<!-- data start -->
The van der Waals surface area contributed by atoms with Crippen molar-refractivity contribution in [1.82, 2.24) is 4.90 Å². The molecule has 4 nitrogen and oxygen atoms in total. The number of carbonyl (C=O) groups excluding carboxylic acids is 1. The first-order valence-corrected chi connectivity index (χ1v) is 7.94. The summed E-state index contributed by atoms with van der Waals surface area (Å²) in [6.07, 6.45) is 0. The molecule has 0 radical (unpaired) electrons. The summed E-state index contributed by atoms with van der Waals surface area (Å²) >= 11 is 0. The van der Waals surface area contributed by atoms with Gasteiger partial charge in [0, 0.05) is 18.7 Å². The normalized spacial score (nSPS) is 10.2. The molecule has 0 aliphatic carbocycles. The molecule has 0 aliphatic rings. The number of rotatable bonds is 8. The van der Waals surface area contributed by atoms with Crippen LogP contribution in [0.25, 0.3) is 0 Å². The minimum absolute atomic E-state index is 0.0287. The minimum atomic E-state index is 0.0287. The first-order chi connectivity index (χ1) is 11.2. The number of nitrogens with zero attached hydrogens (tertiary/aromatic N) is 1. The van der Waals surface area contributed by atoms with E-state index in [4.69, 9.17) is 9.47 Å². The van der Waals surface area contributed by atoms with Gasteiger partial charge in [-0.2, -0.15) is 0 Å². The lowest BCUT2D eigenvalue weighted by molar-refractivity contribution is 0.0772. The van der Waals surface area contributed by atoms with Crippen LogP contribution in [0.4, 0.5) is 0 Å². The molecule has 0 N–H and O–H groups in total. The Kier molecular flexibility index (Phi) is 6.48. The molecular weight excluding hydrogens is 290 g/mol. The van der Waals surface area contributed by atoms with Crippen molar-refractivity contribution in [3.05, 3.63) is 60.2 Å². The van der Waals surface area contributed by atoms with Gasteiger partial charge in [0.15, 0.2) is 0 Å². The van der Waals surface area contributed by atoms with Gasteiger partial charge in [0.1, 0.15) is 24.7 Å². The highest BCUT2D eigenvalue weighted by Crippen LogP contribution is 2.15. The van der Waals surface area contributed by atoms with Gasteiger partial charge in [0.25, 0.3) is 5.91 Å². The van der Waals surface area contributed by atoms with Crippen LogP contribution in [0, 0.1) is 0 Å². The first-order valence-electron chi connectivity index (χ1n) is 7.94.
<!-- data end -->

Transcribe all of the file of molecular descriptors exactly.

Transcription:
The van der Waals surface area contributed by atoms with Crippen molar-refractivity contribution in [1.82, 2.24) is 4.90 Å². The molecule has 4 nitrogen and oxygen atoms in total. The number of carbonyl (C=O) groups excluding carboxylic acids is 1. The first-order valence-corrected chi connectivity index (χ1v) is 7.94. The summed E-state index contributed by atoms with van der Waals surface area (Å²) in [6.07, 6.45) is 0. The molecule has 0 radical (unpaired) electrons. The summed E-state index contributed by atoms with van der Waals surface area (Å²) >= 11 is 0. The van der Waals surface area contributed by atoms with Gasteiger partial charge in [0, 0.05) is 18.7 Å². The normalized spacial score (nSPS) is 10.2. The molecule has 0 aliphatic carbocycles. The molecule has 0 aliphatic rings. The number of rotatable bonds is 8. The van der Waals surface area contributed by atoms with Crippen LogP contribution in [0.25, 0.3) is 0 Å². The minimum absolute atomic E-state index is 0.0287. The minimum atomic E-state index is 0.0287. The first-order chi connectivity index (χ1) is 11.2. The number of nitrogens with zero attached hydrogens (tertiary/aromatic N) is 1. The van der Waals surface area contributed by atoms with E-state index in [4.69, 9.17) is 9.47 Å². The van der Waals surface area contributed by atoms with Gasteiger partial charge in [-0.2, -0.15) is 0 Å². The lowest BCUT2D eigenvalue weighted by molar-refractivity contribution is 0.0772. The van der Waals surface area contributed by atoms with Crippen LogP contribution in [0.4, 0.5) is 0 Å². The molecule has 0 N–H and O–H groups in total. The Kier molecular flexibility index (Phi) is 6.48. The molecular weight excluding hydrogens is 290 g/mol. The van der Waals surface area contributed by atoms with Crippen molar-refractivity contribution in [3.05, 3.63) is 60.2 Å². The van der Waals surface area contributed by atoms with Gasteiger partial charge in [0.15, 0.2) is 0 Å². The van der Waals surface area contributed by atoms with Gasteiger partial charge in [0.1, 0.15) is 24.7 Å². The highest BCUT2D eigenvalue weighted by Crippen LogP contribution is 2.15. The van der Waals surface area contributed by atoms with Gasteiger partial charge in [0.25, 0.3) is 5.91 Å². The van der Waals surface area contributed by atoms with Crippen LogP contribution in [0, 0.1) is 0 Å². The first-order valence-electron chi connectivity index (χ1n) is 7.94.